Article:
For more info see:
http://www.tampapix.com/lasnovedades.htm

 Thank you, Gianna, for taking the time to reconnect with us.  We look forward to seeing more of your work in the future!

Sweet Connections: Jacqueline Doyle

Each week we will be connecting with our contributors showing where they have been, where they are now, and what’s up for the future.

 Name: Jacqueline Doyle
Title of Piece Published in Sweet: Little Colored Pills
Issue:  11.2

Doyle Photo

Find her:
Twitter
Facebook

Jacqueline lives in the San Francisco Bay Area, where she teaches at California State University East Bay. Summer is generally a relaxing and productive time for teachers, but Jacqueline and her husband both had jury duty, and both were chosen for trials. They are also having work done on the largest room in their small house, so the contents of many bookcases are stacked everywhere you turn. Right now, you would find her in a state of chaos. You can learn more about Jacqueline by visiting her website.

What are some major accomplishments you have had since your Sweet publication?

I won a creative nonfiction contest at The Sunlight Press with a flash essay connected to my publication in Sweet. I’ve also had lyric essays and flash published in The Journal of Compressed Creative Arts, Juked, The Collagist, and Ghost Proposal, and accepted for publication in Little Fiction/Big Truths, F(r)iction, CRAFT Literary Magazine, the Minnesota Review, Pithead Chapel, and Passages North. My flash chapbook The Missing Girl (Black Lawrence Press) is over a year old, but I just had another review in Bellingham Review and an interview in Heavy Feather Review. I’m thrilled that the book continues to attract new readers.

Can you tell us about a current/ongoing project that you’re excited about?

Coming out as bipolar in “Little Colored Pills” was a major step for me, and inspired a longer project-in-progress that is part nonfiction, part fiction, part memoir: an exploration of my story and my bipolar aunt’s story within the expanded context of women and the history of the treatment of mental illness. The Lunatics’ Ball combines a lot of very disparate materials and kinds of writing and I’m still not sure what shape it will take. The title flash is coming out in F(r)iction next month; I’ve published two of the historical flash in The Collagist and a flash fiction in Connotation Press; a short hybrid essay will be published in Passages North next spring.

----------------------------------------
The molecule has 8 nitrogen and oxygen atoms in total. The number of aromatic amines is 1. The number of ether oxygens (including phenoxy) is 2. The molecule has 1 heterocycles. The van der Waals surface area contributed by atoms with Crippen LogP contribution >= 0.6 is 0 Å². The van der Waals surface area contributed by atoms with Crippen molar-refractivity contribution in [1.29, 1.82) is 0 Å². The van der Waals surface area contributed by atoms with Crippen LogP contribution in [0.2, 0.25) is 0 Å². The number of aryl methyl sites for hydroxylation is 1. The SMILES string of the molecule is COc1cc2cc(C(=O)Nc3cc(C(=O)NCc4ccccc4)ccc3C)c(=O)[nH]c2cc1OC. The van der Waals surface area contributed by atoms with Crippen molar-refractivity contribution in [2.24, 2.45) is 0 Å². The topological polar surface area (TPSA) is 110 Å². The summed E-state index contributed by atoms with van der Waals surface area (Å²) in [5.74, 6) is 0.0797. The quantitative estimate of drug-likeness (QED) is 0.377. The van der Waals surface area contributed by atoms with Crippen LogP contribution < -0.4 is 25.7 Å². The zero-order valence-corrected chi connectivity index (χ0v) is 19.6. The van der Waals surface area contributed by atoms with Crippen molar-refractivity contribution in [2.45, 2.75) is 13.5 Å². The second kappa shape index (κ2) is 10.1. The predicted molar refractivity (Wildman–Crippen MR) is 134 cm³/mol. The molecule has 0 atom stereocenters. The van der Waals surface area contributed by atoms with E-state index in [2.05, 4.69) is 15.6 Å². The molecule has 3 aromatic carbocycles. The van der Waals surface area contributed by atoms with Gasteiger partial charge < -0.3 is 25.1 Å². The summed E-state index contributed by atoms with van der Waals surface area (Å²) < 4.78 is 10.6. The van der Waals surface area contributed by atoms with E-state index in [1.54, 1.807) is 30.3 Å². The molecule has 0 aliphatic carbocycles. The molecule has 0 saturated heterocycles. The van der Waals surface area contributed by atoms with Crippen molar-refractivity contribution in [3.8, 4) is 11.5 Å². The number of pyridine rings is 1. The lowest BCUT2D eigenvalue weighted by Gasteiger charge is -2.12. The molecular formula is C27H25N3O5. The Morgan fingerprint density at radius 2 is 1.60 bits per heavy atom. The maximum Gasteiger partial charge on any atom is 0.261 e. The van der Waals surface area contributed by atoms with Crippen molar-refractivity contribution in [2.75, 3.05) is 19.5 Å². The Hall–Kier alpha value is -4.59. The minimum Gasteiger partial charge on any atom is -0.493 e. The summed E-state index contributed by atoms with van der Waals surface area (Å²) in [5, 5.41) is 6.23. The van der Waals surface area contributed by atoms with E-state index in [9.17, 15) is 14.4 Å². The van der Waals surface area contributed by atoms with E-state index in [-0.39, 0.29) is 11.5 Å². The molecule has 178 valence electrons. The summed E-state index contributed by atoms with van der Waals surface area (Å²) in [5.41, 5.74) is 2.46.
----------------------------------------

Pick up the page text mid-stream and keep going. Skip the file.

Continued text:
Who is your favorite author?

Years ago, I wrote my Ph.D. dissertation on the significance of modernist writers’ competing versions of Edgar Allan Poe. I’ve been thinking about Poe again lately, a bipolar author who fascinated me long before I was diagnosed. Two writers that I recently rediscovered were Shirley Jackson and Jayne Anne Phillips.

What is your favorite poem/essay/book?

I’m sure I read Shirley Jackson’s The Haunting of Hill House before, but when I reread it last year I was blown away. I also loved rereading Jayne Anne Phillips’ Black Tickets. My favorite books are always changing.

What inspires you to write?

Breaking silences. Recovering lost voices. I started writing late in life, so I feel greater urgency than I might have if I’d started earlier. I feel like there’s a lot to say, and not enough time for it.

What is your favorite sweet?

My favorite recent dessert was a tres leches cake at a party for Cristina Garcia’s upcoming play, adapted from her novel The Lady Matador’s Hotel. Amazing and delicious! (The dessert and the book.) Here’s a Cuban-style recipe: https://www.justapinch.com/recipes/dessert/cake/tres-leches-three-milks-cake-cuban-style.html

 Thank you, Jacqueline, for taking the time to reconnect with us.  We look forward to seeing more of your work in the future!

Sweet Connections: Carmella Guiol

Each week we will be connecting with our contributors showing where they have been, where they are now, and what’s up for the future.

Name: Carmella Guiol
Title of Piece Published in Sweet: Fanmail – Sarah Einstein
Issue: 9.2

Guiol Photo

Find her:
Twitter
Instagram
Medium
Carmella recently moved from Miami to San Juan, Puerto Rico where she plans on supporting the local agriculture movement and writing a memoir about her relationship with her father who suffers from early-onset dementia.